The practices identified in the checklist are what the assessor needs to see you do so they can check you’re ‘meeting the NQS.’ If you embed all the things in the checklist, then you are meeting the Element. If there’s something on the checklist that you’re not doing, then you need to either adjust your practice to do it, or ask for help and training to do what’s on the checklist ie work with your educational leader or room leader who should teach/coach you how to do it.

Step 1 Critical Reflection
The EYLF and MTOP say “Critical reflection involves closely examining all  aspects of events and experiences from different perspectives.” There is no checklist for critical reflection, it is all about other peoples perspectives.

Select one or more from below to critically reflect upon:

  • Would children and families say you’re always enthusiastic and respectful?
  • Would families say you know their child well and have a unique relationship with them?
  • Do visitors to the service always see a relaxed, happy and positive environment which reflects the lives of the children, their families and the community?

Your team crave feedback on their weekly Centre Support professional development.

Getting appropriate feedback and seeing actions which come from their comments and reflections inspires them to keep on completing the professional development. It’s important therefore that you read the Educators’ section and make sure you and/or the Educational Leader:

  • action the checklist results eg if educators ask for help by answering ‘T’ they get the help they need
  • follow up their critical reflection ie help implement outcomes
  • use their QIP contributions and celebrate them with your educators.

While discussing mum and dad’s jobs Anuta said her dad was a nurse. Jax said, “no, only girls can be nurses.” Miss Olivia agreed most nurses were girls.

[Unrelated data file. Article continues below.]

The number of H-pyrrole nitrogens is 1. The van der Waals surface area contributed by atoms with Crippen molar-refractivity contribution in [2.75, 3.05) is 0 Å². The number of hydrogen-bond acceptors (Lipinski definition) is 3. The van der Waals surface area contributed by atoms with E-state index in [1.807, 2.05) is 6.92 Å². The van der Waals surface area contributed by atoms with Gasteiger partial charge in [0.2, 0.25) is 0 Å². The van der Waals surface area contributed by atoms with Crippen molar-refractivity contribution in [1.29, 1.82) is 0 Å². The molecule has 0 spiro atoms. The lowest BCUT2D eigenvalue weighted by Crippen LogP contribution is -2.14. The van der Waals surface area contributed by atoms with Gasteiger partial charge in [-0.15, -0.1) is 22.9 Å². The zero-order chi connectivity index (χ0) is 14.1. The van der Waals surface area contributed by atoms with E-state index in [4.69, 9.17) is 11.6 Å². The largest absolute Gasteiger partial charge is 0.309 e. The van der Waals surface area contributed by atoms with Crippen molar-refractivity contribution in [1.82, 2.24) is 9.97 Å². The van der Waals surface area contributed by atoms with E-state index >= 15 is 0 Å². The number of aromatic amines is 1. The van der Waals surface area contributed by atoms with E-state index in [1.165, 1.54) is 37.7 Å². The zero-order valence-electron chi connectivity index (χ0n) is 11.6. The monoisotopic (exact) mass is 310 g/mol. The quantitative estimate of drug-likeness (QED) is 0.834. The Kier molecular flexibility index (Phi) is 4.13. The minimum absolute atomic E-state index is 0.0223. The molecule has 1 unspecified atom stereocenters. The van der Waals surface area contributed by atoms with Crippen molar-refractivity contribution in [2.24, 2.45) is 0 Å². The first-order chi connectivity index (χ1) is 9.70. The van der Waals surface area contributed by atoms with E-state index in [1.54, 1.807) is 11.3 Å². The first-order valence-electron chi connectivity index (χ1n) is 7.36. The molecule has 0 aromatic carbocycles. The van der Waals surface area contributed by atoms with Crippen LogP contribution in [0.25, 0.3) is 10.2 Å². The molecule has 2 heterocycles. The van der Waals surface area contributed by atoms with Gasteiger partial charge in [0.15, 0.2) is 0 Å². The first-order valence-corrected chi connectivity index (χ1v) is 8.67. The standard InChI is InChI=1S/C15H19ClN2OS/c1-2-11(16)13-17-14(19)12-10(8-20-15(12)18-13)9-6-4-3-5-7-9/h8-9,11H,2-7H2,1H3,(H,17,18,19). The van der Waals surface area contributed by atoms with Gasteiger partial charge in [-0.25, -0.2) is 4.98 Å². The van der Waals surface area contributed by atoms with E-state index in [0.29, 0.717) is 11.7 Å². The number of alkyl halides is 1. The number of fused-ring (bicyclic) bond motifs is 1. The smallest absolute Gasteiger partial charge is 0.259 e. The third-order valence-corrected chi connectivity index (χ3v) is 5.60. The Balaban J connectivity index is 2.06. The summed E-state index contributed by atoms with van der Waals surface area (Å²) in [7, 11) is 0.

The green text is directly related to the meeting indicators for Element 5.1.2 on pages 233-235 of the NQS Guide.

While discussing mum and dad’s jobs Anuta said her dad was a nurse. Jax said, “no, only girls can be nurses.” Miss Olivia said, ‘No Jax, that’s not true. Both boys and girls can become nurses, just like both boys and girls can become doctors, to anything else they want to be. Let’s look at some videos of men talking about what it’s like working as a nurse (see learning story 4_3_20).”


Below is a case study that demonstrates how the Exceeding themes 1 Embedded Practice, 2 Critical Reflection and 3 Meaningful engagement with families and communities link into practice. The blue text is based on or directly quotes the exceeding indicators in the NQS Guide pages 236-237.

While discussing mum and dad’s jobs Anuta said her dad was a nurse. Jax said, “no, only girls can be nurses.” Miss Olivia (preschool room) said, ‘No Jax, that’s not true. Both boys and girls can become nurses, just like both boys and girls can become doctors, to anything else they want to be. Let’s look at some videos of men talking about what it’s like working as a nurse.” Later the team reflected together on the social justice and equity implications of their practice, and decided they needed to plan more activities which broke down gender stereotypes and promoted a culture of inclusiveness. Miss Olivia and Miss Jasmine presented children with a range of photos of female and male workers in non-traditional roles eg female construction worker and male educator, and invited them to think about the type of work they might enjoy. “I like building things” said Tayla, “so I’m going to be a builder when I grow up (see learning story 4_3_20). Educators also arranged for Anuta’s dad Rikki to come in and talk to children about why he loves being a nurse. He talked about how good it was being able to help people, including male patients who sometimes felt uncomfortable if a female nurse had to help them in the bathroom (see photos 6_3_20). Reflecting again educators could see how her Dad’s visit helped contribute to Anuta’s sense of belonging at the centre. She became more confident making suggestions and offering opinions about activities and experiences.

Use the below points to analyse your above exceeding example to see if you have included everything.

1. Write the room location into the strength. This will ensure the assessor knows where to look for your strengths.
2. Write the educator’s name into the strength. This will ensure the assessor knows who to ask about your strengths.
3. Include the child/children’s names in your strength. This will give educators confidence to talk about a subject they know about (the child/ren).
4. Evidence eg learning story, photo that’s easy to access.
5. Write how you are achieving the exceeding themes.
Embedded Practice
Critical Reflection
Engagement with families/community
6. Tell the assessor exactly where to find the location of other evidence they need to see to show how you’re exceeding.
7. Show the assessor the location and time of other practice they need to observe to show how you’re exceeding.